However, she shed some light on a different perspective, sharing her concern with StarBiz that she is cautious of potential inflationary pressure from rising demand, which could fan indirect or secondary repercussions.

In a note that was co-written with economist Loke Siew Ting, they brought up the wage-price spiral inflationary risk as the unity government will be pilot testing its progressive wage policy from June while also reviewing the pay scheme of civil servants, which is expected to be announced in the coming Budget 2025.

These are of course in addition to the targeted cash aids to mitigate the adverse impact of subsidy rationalisation, if necessary.

“All these, associated with the ongoing supply shortages to some extent, will potentially lead to stronger demand as well as pervasiveness and persistence of price increases that would then necessitate monetary policy action to ensure sustainable growth and price stability over the medium term,” they said.

Meanwhile, providing insight into some important numbers, professor of economics at Sunway University Dr Yeah Kim Leng reported that the average monthly household expenditure on petrol amounted to RM305, based on the 2022 Household Expenditure Survey.

Assuming a 20 sen to 30 sen rise in RON95 pump price, Yeah said the direct or “first round” impact would see the average household incurring a RM30 to RM45 increase in monthly spending.

“The spending increase is less than 1% of total monthly expenditure of RM5,150 for the average household,” he told StarBiz. He said the estimated rise in monthly household expenditure, which is spread over a three to six-month interval, suggests that the subsidy rationalisation will not be overly disruptive to the middle class, given that average real income or wage is projected to rise at 2% to 3% annually.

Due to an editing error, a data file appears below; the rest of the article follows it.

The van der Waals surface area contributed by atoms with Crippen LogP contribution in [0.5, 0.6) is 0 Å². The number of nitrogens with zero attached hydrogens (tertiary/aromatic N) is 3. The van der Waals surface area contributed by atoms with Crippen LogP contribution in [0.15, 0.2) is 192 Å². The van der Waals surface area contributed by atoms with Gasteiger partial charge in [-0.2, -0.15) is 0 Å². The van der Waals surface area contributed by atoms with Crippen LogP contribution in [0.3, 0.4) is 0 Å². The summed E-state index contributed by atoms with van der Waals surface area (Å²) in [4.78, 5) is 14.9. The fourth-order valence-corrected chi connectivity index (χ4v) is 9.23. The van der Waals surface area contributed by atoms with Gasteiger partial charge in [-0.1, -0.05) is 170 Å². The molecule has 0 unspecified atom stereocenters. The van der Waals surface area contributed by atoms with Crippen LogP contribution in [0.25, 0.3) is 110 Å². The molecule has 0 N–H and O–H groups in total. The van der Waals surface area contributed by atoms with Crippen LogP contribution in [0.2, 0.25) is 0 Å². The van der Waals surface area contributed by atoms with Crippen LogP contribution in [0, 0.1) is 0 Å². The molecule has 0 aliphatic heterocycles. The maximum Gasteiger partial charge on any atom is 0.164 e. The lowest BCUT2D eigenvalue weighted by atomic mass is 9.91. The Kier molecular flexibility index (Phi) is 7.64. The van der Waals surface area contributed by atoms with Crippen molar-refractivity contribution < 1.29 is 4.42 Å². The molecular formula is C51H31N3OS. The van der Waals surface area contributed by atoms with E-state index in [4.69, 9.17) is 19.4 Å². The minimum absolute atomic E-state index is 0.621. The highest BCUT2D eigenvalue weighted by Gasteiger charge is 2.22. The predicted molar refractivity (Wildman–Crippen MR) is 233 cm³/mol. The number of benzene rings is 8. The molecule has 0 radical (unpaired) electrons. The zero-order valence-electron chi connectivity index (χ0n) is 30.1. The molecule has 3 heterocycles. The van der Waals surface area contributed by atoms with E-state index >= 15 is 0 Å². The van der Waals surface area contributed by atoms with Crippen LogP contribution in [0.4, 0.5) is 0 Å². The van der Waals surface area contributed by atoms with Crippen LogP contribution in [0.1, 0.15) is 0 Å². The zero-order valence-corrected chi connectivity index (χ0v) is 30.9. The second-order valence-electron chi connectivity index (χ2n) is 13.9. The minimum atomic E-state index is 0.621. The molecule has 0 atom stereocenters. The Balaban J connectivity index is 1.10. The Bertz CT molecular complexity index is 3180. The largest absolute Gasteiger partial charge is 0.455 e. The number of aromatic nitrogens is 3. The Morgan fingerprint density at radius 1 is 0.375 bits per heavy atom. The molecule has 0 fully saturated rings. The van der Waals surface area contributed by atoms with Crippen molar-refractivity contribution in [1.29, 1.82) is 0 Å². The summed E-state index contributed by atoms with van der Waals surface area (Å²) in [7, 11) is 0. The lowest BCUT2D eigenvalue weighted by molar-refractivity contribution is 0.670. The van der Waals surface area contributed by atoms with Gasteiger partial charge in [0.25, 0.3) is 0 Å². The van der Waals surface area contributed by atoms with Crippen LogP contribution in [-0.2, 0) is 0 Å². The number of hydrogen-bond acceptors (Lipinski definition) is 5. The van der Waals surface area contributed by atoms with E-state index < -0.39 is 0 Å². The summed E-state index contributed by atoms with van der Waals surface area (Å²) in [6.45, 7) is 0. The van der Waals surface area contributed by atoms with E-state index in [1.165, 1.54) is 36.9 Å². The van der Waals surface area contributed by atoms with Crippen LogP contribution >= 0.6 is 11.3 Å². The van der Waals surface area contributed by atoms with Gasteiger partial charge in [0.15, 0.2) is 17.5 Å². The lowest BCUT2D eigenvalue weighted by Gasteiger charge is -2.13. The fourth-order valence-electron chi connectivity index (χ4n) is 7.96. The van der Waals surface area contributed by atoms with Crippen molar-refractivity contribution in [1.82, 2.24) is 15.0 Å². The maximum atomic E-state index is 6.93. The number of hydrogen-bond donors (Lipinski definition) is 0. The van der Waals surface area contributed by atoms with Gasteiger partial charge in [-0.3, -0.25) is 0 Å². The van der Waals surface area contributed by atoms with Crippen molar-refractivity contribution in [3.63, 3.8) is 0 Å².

This should soothe concerns for the M40 group, who are often in the no-man’s land of having to cope with elevating costs but are not penurious enough to receive government aid.

On the other hand, Yeah acknowledged the second and third round of impact from the increase in pump prices are hard to estimate, as they depend on the extent of cost pass-through by businesses, change in inflation expectations and the overall price environment.

With last year’s consumer price inflation having been relatively low at 2.5%, Yeah said Bank Negara is projecting a rise of between 2% and 3.5% this year.

“In the first two months of this year, the headline CPI has been relatively low, averaging 1.7%, indicating a favourable timing in the coming months for the commencement of the fuel subsidy rationalisation,” he observed.

Centre for Market Education chief executive Carmelo Ferlito suggested for the implementation of the rationalisation to begin as a modest experiment.

“The mechanism (of the execution) is yet to be tested and may need to be fine tuned. To avoid too harsh an effect, a small-scale test should be carried out, after which it may be developed according to the operational feedback,” he said.

Ferlito pointed out that it makes sense for the rationalisation of subsidies to be a permanent feature, as a dependance mentality has been created over time and the Malaysian economy has evolved in a way in which subsidies have been considered a constant element.

“To switch models will take time but it is unavoidable. It will not happen without disruptions and therefore the way in which the rationalisation is implemented matters a lot,” he said.